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Home Public Revenue and Taxation Types of Taxes


Types of Taxes:


There are following types of taxes:


(1) Tax:


Definition and Explanation of Tax:


A tax is a compulsory contribution to the public authority to cover the cost of services rendered by state for the general benefit of its people. In the words of Plehn:


"Taxes are generally compulsory contributions of wealth levied upon persons, natural or corporate to defray the expense incurred in conferring a common benefit upon the residents of the state".


If we analyze this definition, we will come to the following conclusions: First, a tax is a compulsory payment to the public authority. Secondly, a tax is to be paid by a person on whom it is levied whether he derives any benefit from it or not. Thirdly, a person who pays taxes to the state cannot claim that because he pays taxes, therefore, a specific service in return should be provided to him.


For instance, he cannot demand that a constable should be posted at his residence to protect his property at night. The government spends money which it derives from taxes in maintaining law and order in the country and like other individuals he gets benefit from it. There is no direct quid pro quo (direct return) in the case of a tax.


In the words of Thomas:


"A tax is a compulsory contribution made to government under stated conditions and not a return for a specific service rendered".


(2) Fee:


Definition and Explanation of Fee:


A fee is a payment made by the citizens of a country to state for obtaining a definite service in return. Fee. like tax, is not compulsory contribution. It is only paid by those persons who enjoy the special benefit of the services rendered by the state. The amount of the fee is generally less than the cost of rendering the service.


For instance, student's fee is not equal to the cost of service rendered to .him. Some part of the total cost is covered by fees and some by taxes. Plehn has defined fee in the following word:


"A fee may be defined as a compulsory contribution of wealth made by a person, natural or corporate, under the authority of public power to defray a part or all the expenses involved in some action of the government, which while creating a common benefit also confirms a special benefit or one that is arbitrarily so regarded".


(3) Price:


Definition and Explanation of Price:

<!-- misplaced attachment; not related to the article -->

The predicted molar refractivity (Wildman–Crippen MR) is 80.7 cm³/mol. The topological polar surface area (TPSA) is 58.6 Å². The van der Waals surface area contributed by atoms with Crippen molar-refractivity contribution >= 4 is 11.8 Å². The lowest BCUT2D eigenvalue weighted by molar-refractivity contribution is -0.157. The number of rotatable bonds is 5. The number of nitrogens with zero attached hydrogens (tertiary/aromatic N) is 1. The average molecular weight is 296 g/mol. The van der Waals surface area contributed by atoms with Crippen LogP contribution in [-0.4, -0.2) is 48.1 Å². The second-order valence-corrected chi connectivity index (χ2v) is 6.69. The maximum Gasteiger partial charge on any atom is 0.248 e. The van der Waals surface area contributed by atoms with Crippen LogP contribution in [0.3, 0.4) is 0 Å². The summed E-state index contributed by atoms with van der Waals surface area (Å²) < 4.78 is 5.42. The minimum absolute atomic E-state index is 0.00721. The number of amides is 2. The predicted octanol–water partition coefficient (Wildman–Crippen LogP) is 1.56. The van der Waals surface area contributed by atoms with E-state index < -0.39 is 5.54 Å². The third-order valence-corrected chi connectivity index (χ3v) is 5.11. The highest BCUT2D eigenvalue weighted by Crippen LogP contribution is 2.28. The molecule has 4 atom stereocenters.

Price, like fee, is also a payment made by a person for obtaining a definite service in return. The difference between a fee and price is that public purpose is more prominent in fee than it is in price. Price is a voluntary payment with a quid pro quo. When a government runs a business, it receives revenue.


For instance, government sells timber from, its forest, iron, coal, copper salt, etc., from its mines it also charges fare on state buses or from railways. The total revenue which the government receives from such services of business character is called price in Economics.


(4) Special Assessment:


Definition and Explanation of Special Assessment:


Special assessment is a compulsory contribution made by the owner of a property for some benefit conferred to his property by the public authority. In the words of Seligman:


"Special assessment is a compulsory contribution levied in proportion to the special benefits derived to defray the cost of a specific Improvement to property undertaken in the public, interest".


We can say in other words that special assessment is a compulsory payment for improvement.


For instance, a corporation provides water, electricity, drainage, paves streets, lays out parks, etc., etc., in a particular locality of the city. The value of all the property situated in that locality will go up. The corporation has every right to share a part of this unearned increment by taxing the owners of the property who have, benefited from the improvement. This tax which is levied in respect of improvement made to the property by the public authority is called "special assessment". Special assessment is more or less in proportion to the benefits enjoyed by the owners of immovable properties.

Relevant Articles:

Sources of Public Revenue
Types of Taxes
Canons/Principles of Taxation By Adam Smith
Essentials/Features/Characteristics of a Good Tax System
Theories of Taxation
Proportional Versus Progressive Taxation
Taxable Capacity
Impact and Incidence of Taxation
Direct Tax and Indirect Tax
Diffusion Theory of Taxation

Principles and Theories of Micro Economics
Definition and Explanation of Economics
Theory of Consumer Behavior
Indifference Curve Analysis of Consumer's Equilibrium
Theory of Demand
Theory of Supply
Elasticity of Demand
Elasticity of Supply
Equilibrium of Demand and Supply
Economic Resources
Scale of Production
Laws of Returns
Production Function
Cost Analysis
Various Revenue Concepts
Price and output Determination Under Perfect Competition
Price and Output Determination Under Monopoly
Price and Output Determination Under Monopolistic/Imperfect Competition
Theory of Factor Pricing OR Theory of Distribution
Principles and Theories of Macro Economics
National Income and Its Measurement
Principles of Public Finance
Public Revenue and Taxation
National Debt and Income Determination
Fiscal Policy
Determinants of the Level of National Income and Employment
Determination of National Income
Theories of Employment
Theory of International Trade
Balance of Payments
Commercial Policy
Development and Planning Economics
Introduction to Development Economics
Features of Developing Countries
Economic Development and Economic Growth
Theories of Under Development
Theories of Economic Growth
Agriculture and Economic Development
Monetary Economics and Public Finance

History of Money

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